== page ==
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IOC Says Swimming Finals Decision Irreversible
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The International Olympic Committee rejected the European Broadcasting Union's protest over the schedule for the Beijing 2008 Games swimming and gymnastics finals on Wednesday, saying its decision was irreversible.

The IOC last week decided to hold the swimming finals and much of the gymnastics at the Beijing Games in the morning, to the delight of US broadcasters.

"The decision on the competition schedule for 2008 was taken by the IOC's executive Board after a thorough consultation process with all stakeholders - broadcasters, athletes, international federations - and is final," IOC Director of Communications Giselle Davies said.

The EBU, which represents public service broadcasters in Europe and neighbouring regions said the IOC's decision ended a tradition of staging finals in the host country's evening.

"Viewers in Europe as well as the vast majority of the global TV audience will be disadvantaged," it said in a statement.

Due to the time difference between Europe and China, the change means that Europeans will need to stay up very late to watch the popular swimming finals.

In China, the team and all-round individual events in the gymnastics are set for the morning, although the individual apparatus events will be contested in evening sessions.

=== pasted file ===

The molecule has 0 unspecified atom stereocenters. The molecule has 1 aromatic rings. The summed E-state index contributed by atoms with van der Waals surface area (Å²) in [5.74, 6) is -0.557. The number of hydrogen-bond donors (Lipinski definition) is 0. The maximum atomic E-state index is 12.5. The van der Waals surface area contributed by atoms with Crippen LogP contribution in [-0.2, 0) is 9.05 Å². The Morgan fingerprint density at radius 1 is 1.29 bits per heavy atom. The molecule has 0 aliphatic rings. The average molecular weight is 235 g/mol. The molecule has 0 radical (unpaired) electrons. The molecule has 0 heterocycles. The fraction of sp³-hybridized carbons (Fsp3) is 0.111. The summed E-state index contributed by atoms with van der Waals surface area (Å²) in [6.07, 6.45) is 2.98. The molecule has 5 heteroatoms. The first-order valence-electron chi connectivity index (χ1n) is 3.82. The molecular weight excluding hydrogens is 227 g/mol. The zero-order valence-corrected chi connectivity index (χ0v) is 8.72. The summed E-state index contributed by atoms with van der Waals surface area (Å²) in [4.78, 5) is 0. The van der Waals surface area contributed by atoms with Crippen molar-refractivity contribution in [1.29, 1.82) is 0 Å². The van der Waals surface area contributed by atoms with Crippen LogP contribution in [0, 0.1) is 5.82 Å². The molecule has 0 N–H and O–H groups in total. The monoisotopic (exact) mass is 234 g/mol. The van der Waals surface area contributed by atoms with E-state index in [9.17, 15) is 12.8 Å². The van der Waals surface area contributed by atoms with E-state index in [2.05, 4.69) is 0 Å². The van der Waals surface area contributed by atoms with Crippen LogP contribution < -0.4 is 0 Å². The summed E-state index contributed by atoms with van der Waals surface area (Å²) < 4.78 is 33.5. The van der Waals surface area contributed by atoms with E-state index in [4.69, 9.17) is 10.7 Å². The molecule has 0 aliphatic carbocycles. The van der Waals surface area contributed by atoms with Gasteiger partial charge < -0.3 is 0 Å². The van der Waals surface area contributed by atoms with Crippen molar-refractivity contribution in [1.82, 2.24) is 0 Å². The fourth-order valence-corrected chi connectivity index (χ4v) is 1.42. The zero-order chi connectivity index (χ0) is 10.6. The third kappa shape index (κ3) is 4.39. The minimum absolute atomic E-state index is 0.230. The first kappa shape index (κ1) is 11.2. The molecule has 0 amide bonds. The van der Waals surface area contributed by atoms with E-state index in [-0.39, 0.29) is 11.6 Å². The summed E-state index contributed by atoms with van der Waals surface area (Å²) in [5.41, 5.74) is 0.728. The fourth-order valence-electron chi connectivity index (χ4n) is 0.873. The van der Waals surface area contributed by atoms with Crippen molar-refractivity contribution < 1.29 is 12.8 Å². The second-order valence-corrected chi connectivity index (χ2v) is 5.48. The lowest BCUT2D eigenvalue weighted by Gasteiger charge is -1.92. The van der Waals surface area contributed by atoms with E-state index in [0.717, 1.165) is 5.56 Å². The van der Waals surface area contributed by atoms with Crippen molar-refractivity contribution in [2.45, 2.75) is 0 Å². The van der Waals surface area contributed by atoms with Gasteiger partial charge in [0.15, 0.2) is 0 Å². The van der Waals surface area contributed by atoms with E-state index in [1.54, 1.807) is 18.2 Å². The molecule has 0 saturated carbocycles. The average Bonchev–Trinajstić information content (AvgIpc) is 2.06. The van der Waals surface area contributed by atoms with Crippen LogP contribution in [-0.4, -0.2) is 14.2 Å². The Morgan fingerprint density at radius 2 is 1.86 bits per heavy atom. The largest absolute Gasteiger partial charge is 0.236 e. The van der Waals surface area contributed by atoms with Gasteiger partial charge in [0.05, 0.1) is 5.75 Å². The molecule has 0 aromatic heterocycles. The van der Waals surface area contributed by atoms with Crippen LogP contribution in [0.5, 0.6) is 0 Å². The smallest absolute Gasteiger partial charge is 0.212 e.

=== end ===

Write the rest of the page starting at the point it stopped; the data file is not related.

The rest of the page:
All the track and field finals will take place in the evening with the customary exception of the marathon. The proposed morning shift for the swimming finals had caused uproar when the news was leaked earlier this year, with some swimmers accusing the IOC of putting the interests of US broadcaster NBC before the needs of the athletes.

Morning finals in Beijing mean prime-time audiences in the US for NBC, which paid US$3.55 billion for the exclusive North American media rights to the 2000 to 2008 Games. Swimming is a big draw for American audiences and the US team led by Michael Phelps, who won six gold medals in Athens in 2004, enjoy a great rivalry with the Australian team.

The Australians had also opposed the change.

(China Daily November 3, 2006)

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